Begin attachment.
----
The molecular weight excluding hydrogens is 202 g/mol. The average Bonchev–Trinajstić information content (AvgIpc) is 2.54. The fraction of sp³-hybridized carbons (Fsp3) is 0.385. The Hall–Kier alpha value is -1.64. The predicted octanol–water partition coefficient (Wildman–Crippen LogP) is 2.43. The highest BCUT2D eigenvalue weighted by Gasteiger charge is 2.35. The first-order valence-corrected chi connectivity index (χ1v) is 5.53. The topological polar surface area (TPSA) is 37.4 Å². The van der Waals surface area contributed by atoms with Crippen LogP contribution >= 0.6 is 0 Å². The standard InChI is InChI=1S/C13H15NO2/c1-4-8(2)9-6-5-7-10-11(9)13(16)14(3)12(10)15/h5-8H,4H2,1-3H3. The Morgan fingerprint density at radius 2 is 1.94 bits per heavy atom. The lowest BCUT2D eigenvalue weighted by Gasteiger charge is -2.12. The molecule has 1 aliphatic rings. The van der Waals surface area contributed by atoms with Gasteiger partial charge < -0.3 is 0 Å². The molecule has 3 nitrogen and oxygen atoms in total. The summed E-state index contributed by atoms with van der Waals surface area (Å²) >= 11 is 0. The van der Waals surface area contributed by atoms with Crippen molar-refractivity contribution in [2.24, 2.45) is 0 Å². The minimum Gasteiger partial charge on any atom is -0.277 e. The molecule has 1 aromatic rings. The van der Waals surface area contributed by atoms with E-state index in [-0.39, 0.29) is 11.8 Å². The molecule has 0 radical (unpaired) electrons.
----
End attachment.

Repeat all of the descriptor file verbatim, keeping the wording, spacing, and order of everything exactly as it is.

The molecular weight excluding hydrogens is 202 g/mol. The average Bonchev–Trinajstić information content (AvgIpc) is 2.54. The fraction of sp³-hybridized carbons (Fsp3) is 0.385. The Hall–Kier alpha value is -1.64. The predicted octanol–water partition coefficient (Wildman–Crippen LogP) is 2.43. The highest BCUT2D eigenvalue weighted by Gasteiger charge is 2.35. The first-order valence-corrected chi connectivity index (χ1v) is 5.53. The topological polar surface area (TPSA) is 37.4 Å². The van der Waals surface area contributed by atoms with Crippen LogP contribution >= 0.6 is 0 Å². The standard InChI is InChI=1S/C13H15NO2/c1-4-8(2)9-6-5-7-10-11(9)13(16)14(3)12(10)15/h5-8H,4H2,1-3H3. The Morgan fingerprint density at radius 2 is 1.94 bits per heavy atom. The lowest BCUT2D eigenvalue weighted by Gasteiger charge is -2.12. The molecule has 1 aliphatic rings. The van der Waals surface area contributed by atoms with Gasteiger partial charge < -0.3 is 0 Å². The molecule has 3 nitrogen and oxygen atoms in total. The summed E-state index contributed by atoms with van der Waals surface area (Å²) >= 11 is 0. The van der Waals surface area contributed by atoms with Crippen molar-refractivity contribution in [2.24, 2.45) is 0 Å². The minimum Gasteiger partial charge on any atom is -0.277 e. The molecule has 1 aromatic rings. The van der Waals surface area contributed by atoms with E-state index in [-0.39, 0.29) is 11.8 Å². The molecule has 0 radical (unpaired) electrons.